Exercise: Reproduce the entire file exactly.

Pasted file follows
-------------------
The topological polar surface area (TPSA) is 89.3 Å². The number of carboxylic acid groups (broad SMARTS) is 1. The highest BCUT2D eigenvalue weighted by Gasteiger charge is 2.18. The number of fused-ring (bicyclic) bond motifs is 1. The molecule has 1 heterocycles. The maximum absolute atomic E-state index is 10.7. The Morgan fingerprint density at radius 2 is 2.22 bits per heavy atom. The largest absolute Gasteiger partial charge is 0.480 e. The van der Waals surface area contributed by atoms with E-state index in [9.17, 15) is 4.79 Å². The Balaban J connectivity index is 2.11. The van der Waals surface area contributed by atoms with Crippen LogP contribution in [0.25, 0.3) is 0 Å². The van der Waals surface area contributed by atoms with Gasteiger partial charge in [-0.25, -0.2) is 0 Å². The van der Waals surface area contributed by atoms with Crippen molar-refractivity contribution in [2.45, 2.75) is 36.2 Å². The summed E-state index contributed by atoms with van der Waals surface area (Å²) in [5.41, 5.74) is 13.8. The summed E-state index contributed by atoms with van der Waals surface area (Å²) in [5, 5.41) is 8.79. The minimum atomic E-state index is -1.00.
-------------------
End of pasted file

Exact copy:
The topological polar surface area (TPSA) is 89.3 Å². The number of carboxylic acid groups (broad SMARTS) is 1. The highest BCUT2D eigenvalue weighted by Gasteiger charge is 2.18. The number of fused-ring (bicyclic) bond motifs is 1. The molecule has 1 heterocycles. The maximum absolute atomic E-state index is 10.7. The Morgan fingerprint density at radius 2 is 2.22 bits per heavy atom. The largest absolute Gasteiger partial charge is 0.480 e. The van der Waals surface area contributed by atoms with E-state index in [9.17, 15) is 4.79 Å². The Balaban J connectivity index is 2.11. The van der Waals surface area contributed by atoms with Crippen LogP contribution in [0.25, 0.3) is 0 Å². The van der Waals surface area contributed by atoms with Gasteiger partial charge in [-0.25, -0.2) is 0 Å². The van der Waals surface area contributed by atoms with Crippen molar-refractivity contribution in [2.45, 2.75) is 36.2 Å². The summed E-state index contributed by atoms with van der Waals surface area (Å²) in [5.41, 5.74) is 13.8. The summed E-state index contributed by atoms with van der Waals surface area (Å²) in [5, 5.41) is 8.79. The minimum atomic E-state index is -1.00.